What’s in your products? The good, bad and ugly.
According to Environmental Defence Agency, over 1,700 cancer-causing, hormone disrupting, and allergy-inducing substances have been banned or restricted in European personal care products. But, many of these same harmful substances can still be found in Canadian products. This number relates to both home care and personal care products. (http://environmentaldefence.ca/)
Here are some considerations regarding toxic home and body care products:
- Industrial chemicals are basic ingredients in most personal care products. There are 10,500 unique chemical ingredients in personal care products. They contain carcinogens, pesticides, reproductive toxins, endocrine disruptors, plasticizers, degreasers, and surfactants.
- No premarket safety testing required. For industrial chemicals, the government approves an average of seven new chemicals every day. Eighty percent are approved in three weeks or less, with or without safety tests.
- Everyone uses personal care products. Exposures are widespread, and for some people, extensive. A survey done by the environmental working group showed that more than a quarter of all women and one of every 100 men use at least 15 products daily.
- Many ingredients will be absorbed through the skin and air. People are exposed by breathing in sprays and powders, swallowing chemicals on the lips or hands, or absorbing them through the skin. Studies have found cosmetics ingredients – like phthalate plasticizers, paraben preservatives, the pesticide triclosan, synthetic musks, and sunscreens – as common pollutants in men, women and children. Many of these chemicals are potential hormone disruptors (Gray et al. 1986, Schreurs et al. 2004, Gomez et al. 2005, Veldhoen et al. 2006). Products commonly contain penetration enhancers to drive ingredients deeper into the skin. Health problems in people exposed to common fragrance and sunscreen ingredients include elevated risk for sperm damage, feminization of the male reproductive system, and low birth weight in girls (Duty et al. 2003, Hauser et al. 2007, Swan et al. 2005, Wolff et al. 2008).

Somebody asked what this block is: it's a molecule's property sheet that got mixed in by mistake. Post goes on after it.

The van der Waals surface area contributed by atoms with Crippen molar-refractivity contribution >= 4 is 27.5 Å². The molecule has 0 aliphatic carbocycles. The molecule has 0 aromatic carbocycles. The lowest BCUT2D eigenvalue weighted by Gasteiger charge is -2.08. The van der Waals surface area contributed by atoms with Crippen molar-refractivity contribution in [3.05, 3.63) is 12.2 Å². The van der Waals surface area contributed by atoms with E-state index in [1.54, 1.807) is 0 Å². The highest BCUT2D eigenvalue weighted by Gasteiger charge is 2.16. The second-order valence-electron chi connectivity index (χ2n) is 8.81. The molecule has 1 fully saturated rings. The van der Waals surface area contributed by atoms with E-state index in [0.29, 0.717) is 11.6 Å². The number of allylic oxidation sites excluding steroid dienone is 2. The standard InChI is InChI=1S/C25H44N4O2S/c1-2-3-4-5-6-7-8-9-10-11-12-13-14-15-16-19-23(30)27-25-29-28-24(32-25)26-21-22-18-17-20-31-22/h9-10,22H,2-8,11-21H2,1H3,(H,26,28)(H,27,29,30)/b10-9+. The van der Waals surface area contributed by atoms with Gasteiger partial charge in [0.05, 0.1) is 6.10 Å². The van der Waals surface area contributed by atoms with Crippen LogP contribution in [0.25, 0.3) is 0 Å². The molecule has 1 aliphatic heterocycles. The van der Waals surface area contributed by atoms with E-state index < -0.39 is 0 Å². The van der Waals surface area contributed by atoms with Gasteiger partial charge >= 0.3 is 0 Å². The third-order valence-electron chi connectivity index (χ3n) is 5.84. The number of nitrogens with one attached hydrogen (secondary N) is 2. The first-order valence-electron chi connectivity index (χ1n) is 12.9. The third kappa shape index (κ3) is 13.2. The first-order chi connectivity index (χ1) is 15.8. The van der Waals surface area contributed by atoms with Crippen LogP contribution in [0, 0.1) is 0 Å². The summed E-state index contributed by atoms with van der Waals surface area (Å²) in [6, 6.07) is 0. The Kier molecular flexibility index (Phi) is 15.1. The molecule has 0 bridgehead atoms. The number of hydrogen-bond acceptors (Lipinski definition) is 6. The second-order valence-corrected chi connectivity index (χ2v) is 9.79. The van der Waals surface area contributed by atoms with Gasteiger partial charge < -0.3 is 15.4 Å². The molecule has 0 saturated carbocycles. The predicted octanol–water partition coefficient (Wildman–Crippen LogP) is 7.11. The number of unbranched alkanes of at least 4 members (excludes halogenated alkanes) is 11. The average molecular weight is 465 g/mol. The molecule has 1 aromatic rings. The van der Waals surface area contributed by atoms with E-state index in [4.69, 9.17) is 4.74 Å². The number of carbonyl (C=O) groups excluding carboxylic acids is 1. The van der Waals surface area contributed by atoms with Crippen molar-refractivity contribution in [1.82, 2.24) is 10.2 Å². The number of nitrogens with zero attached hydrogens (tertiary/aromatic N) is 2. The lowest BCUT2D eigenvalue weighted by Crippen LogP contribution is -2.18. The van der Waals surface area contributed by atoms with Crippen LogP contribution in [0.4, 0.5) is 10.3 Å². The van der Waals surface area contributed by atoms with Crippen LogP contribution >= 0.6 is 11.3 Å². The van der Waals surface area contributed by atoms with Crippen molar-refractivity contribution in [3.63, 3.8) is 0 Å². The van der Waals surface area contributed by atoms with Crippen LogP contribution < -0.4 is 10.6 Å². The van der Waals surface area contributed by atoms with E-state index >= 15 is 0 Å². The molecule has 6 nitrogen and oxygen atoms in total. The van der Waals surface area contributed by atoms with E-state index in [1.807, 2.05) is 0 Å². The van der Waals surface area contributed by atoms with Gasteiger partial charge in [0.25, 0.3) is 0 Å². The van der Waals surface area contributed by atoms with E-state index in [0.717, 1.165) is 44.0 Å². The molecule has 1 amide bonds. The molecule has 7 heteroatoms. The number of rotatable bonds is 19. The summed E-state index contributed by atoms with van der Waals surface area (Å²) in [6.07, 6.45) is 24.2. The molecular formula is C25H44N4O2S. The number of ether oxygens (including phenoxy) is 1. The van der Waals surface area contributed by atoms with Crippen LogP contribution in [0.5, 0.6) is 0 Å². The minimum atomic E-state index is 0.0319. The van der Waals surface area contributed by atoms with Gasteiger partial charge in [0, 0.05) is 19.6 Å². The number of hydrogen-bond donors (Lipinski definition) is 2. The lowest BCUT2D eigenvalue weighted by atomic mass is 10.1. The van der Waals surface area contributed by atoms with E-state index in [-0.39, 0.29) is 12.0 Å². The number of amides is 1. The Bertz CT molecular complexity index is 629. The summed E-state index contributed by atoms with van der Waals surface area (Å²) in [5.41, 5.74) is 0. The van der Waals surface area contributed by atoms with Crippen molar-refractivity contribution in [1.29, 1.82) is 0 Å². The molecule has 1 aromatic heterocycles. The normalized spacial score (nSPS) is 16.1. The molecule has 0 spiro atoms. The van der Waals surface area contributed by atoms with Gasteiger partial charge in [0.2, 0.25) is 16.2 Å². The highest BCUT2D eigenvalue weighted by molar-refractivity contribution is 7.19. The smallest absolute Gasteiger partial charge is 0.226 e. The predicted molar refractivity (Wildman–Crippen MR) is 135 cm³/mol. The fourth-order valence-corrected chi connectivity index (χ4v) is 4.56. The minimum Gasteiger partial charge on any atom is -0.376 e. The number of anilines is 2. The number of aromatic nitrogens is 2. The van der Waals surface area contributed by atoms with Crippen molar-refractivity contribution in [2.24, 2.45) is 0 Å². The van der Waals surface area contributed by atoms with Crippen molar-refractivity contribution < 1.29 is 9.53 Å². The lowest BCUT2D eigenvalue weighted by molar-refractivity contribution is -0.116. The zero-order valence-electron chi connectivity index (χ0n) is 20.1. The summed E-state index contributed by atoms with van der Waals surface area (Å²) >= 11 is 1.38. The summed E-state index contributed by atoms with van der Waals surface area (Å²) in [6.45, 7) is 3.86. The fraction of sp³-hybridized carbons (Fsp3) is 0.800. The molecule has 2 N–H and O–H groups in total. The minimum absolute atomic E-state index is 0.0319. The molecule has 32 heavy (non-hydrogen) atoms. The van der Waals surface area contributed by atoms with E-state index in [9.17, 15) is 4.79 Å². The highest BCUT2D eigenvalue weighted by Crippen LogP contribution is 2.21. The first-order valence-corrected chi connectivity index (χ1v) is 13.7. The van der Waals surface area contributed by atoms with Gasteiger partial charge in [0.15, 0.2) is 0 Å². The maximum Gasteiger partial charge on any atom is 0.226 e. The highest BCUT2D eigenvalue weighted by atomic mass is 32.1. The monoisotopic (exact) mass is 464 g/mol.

- Natural and organic products are not always safer. Products labeled natural or organic often contain synthetic chemicals, and even truly natural or organic ingredients are not necessarily risk-free. Some products certified as organic can contain as little as 10% organic ingredients by weight or volume (Certech 2008).
- Don’t assume you are protected by legislation. Testing in Canada uses less stringent methods than does Europe or the USA. Re-evaluation of substances occurs only every 15 years or so. Consider this: Asbestos was once considered safe and even used in toothpaste. The more you can get away from chemical ingredients, the healthier you will be.